Following a period of declining rates of new HIV infections in the U.S. across all risk groups, more recent numbers of new infections have stabilized. One explanation for this slowing reduction in transmission suggests that current strategies to prevent HIV and engage PLWH in care may not be reaching at risk subpopulations. This study aims to understand factors that may influence engagement of vulnerable populations across the full continuum of HIV care. The study findings also suggest potential targets for interventions that may mitigate risk factors that were identified. The success of the national strategy, Ending the HIV Epidemic in America by the end of the next decade will depend on finding innovative approaches to preventing and treating people at risk for and living with HIV affected by multiple syndemic conditions such as substance use, homelessness, and belonging to racial/ethnic and sexual minorities. One unanticipated finding was that those PLWH with more severe drug use problems were more likely to be engaged in care, suggesting that substance use treatment may provide an entry point into HIV care. It also strengthens the case for an approach that integrates HIV and substance use treatment. This study is consonant with findings from previous research linking a positive patient-physician relationship and favorable outcomes in many other medical and psychiatric conditions and confirms the deleterious impact of substance use’s “double stigma” in PLWH. However, there is a significant research gap examining the effect of patient mistrust of physicians in determining outcomes among PLWH with various syndemic conditions. These findings provide a basis for research that aims to identify active ingredients to a trusting therapeutic relationship and intervention trials that test the effect of improved physician, patient-centered communication skills on medical outcomes and virologic control.
Type of study:
This study is a cross-sectional secondary analysis of baseline data from Project Hope, a randomized, controlled intervention trial targeting viral suppression in people living with HIV (PLWH).
JAMA Psychiatry.2019 Dec 11. doi: 10.1001/jamapsychiatry.2019.3655. (Epub ahead of print)
This double-blind, randomized placebo-controlled trial tested the efficacy of mirtazapine in reducing use of methamphetamine and sexual risk behaviors in cisgender men and transgender women who have sex with men. Over half of the participants were HIV-infected and eligibility required a DSM-IV-TR diagnosis of methamphetamine dependence. Participants also received substance use counselling using cognitive-behavioral therapy and motivational interviewing. The primary outcome measure was methamphetamine-positive urine drug screens which were obtained weekly, while secondary outcomes comprised sexual risk behaviors. There was a significant decline in methamphetamine-positive urine drug screens at week 12 and week 24 (study end-point), in the mirtazapine arm vs placebo. This effect was maintained at week 36, 12 weeks after the end of the study. The mirtazapine arm did not show a significant decrease in any sexual risk behaviors until week 24: reduction in number of male sexual partners, partners who were serodiscordant with whom participants had condomless anal sex, and partners who were discordant with whom participants had condomless receptive anal sex. These differences were not maintained at week 36. Depression and insomnia scores were improved only at week 24 and failed to show significance at weeks 12 and 36. Medication adherence did not differ between study arms at both weeks 12 and 24 and there were no serious adverse effects associated with mirtazapine.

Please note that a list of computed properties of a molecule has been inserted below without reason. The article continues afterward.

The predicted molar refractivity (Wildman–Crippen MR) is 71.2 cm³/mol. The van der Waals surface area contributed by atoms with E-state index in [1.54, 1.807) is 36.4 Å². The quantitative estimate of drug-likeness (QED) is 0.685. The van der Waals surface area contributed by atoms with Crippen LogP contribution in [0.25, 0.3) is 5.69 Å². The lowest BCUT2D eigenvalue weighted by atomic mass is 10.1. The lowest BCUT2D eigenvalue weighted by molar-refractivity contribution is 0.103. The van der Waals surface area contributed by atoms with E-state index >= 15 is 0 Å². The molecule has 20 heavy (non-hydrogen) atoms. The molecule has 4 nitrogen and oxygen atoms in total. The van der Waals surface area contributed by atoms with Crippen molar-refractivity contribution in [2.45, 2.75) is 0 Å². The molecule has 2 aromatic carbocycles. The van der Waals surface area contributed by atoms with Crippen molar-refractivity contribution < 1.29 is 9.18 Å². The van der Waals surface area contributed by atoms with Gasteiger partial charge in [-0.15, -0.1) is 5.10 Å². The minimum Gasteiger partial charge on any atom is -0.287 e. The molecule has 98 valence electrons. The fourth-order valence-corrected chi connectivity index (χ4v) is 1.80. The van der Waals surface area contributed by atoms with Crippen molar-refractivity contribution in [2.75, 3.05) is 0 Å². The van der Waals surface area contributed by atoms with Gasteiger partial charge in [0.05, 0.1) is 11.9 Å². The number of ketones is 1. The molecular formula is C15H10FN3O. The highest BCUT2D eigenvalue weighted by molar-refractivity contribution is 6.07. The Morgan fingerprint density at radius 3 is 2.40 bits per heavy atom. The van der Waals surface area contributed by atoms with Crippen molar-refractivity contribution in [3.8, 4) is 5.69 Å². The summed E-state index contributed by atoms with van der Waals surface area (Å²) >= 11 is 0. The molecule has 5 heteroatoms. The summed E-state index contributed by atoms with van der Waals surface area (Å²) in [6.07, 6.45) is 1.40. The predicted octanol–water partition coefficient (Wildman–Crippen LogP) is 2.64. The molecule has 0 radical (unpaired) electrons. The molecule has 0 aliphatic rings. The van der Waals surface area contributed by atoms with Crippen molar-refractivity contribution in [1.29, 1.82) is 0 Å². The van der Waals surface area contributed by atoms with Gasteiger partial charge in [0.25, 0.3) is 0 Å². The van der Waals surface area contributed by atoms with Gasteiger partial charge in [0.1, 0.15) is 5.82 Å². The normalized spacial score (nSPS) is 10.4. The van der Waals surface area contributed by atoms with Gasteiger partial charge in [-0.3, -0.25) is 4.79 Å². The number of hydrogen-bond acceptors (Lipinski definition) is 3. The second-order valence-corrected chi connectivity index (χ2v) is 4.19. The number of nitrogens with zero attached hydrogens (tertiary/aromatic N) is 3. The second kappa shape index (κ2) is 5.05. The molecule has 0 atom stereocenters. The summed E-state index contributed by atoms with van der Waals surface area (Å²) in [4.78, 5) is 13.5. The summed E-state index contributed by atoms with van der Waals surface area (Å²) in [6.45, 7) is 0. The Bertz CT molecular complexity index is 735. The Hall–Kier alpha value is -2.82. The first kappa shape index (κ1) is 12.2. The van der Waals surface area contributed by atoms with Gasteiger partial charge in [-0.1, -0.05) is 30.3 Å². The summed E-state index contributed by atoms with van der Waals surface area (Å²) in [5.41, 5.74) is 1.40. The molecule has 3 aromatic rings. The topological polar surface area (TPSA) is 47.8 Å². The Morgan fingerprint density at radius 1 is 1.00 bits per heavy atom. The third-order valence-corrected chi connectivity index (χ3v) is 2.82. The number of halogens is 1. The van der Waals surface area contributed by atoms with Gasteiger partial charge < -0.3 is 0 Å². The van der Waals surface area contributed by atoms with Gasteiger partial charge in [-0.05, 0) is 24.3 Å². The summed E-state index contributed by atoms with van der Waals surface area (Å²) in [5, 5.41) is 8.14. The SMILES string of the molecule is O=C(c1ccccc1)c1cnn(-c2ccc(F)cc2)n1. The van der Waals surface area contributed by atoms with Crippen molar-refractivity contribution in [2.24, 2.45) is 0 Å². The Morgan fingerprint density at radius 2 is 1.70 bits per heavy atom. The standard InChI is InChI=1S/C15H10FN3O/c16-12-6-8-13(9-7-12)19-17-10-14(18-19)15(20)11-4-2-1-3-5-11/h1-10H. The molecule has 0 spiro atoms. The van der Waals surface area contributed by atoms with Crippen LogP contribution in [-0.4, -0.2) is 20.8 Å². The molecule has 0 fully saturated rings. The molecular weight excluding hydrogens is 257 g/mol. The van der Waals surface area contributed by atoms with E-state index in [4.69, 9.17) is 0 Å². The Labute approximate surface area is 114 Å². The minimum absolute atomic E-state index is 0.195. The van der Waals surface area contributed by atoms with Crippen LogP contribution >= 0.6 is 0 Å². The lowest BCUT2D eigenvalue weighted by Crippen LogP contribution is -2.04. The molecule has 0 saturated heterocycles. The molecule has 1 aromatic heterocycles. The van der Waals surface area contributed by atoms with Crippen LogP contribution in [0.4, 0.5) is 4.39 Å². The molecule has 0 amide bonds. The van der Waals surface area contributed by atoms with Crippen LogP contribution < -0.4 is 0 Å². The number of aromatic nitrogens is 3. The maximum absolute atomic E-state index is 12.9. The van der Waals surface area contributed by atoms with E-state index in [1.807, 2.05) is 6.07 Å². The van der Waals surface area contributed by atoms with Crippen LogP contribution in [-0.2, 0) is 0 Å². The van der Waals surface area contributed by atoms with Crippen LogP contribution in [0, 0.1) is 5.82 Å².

Strengths and limitations:
This study is the first double-blind, randomized placebo-controlled trial to show that mirtazapine is an effective pharmacotherapeutic agent for methamphetamine- dependent men and transgender women who have sex with men. The positive findings replicate and expand on a smaller study by the same research group that found a significant decrease in methamphetamine-positive urine drug screens and sexual risk behaviors after 12 weeks of treatment with mirtazapine. The study has several limitations. Findings may not apply to a broader population of individuals with methamphetamine dependence such as men who have sex with women only or cisgender women who have sex with men. Findings may also not generalize to individuals with mild-moderate methamphetamine use. Since individuals with major depression were excluded from participation, findings may not apply to the substantial subgroup of methamphetamine users who are depressed. The clinical significance of the positive effects of mirtazapine remain unknown and require further study.
Prevalence rates of methamphetamine use among men who have sex with men have been as high as 11-13% in some studies. Methamphetamine use is associated with HIV sexual and injection drug risk behaviors, and psychiatric and medical comorbidity, such as persistent psychotic states and impaired immune cell function. Among men who have sex with men living with HIV, comorbid methamphetamine use is associated with neurotoxicity, poor antiretroviral adherence, virologic nonsuppression and accelerated disease progression. Sustained virologic suppression is a cornerstone of the Ending the HIV Epidemic in America strategic plan which further highlight’s this study’s relevance. There are currently no approved pharmacotherapies for the treatment of methamphetamine use disorders and only limited research examining effectiveness of psychosocial interventions. This study also addresses safety concerns about prescribing psychotropic medications such as mirtazapine in the setting of ongoing methamphetamine use. Additionally, this study suggests that mirtazapine may be applicable to patients who prefer a harm reduction treatment approach to methamphetamine use since the primary outcome was decreased use rather than abstinence.
Type of study:
This was a double-blind, randomized placebo-controlled efficacy and safety trial of mirtazapine for methamphetamine dependence in cisgender men and transgender women who have sex with men.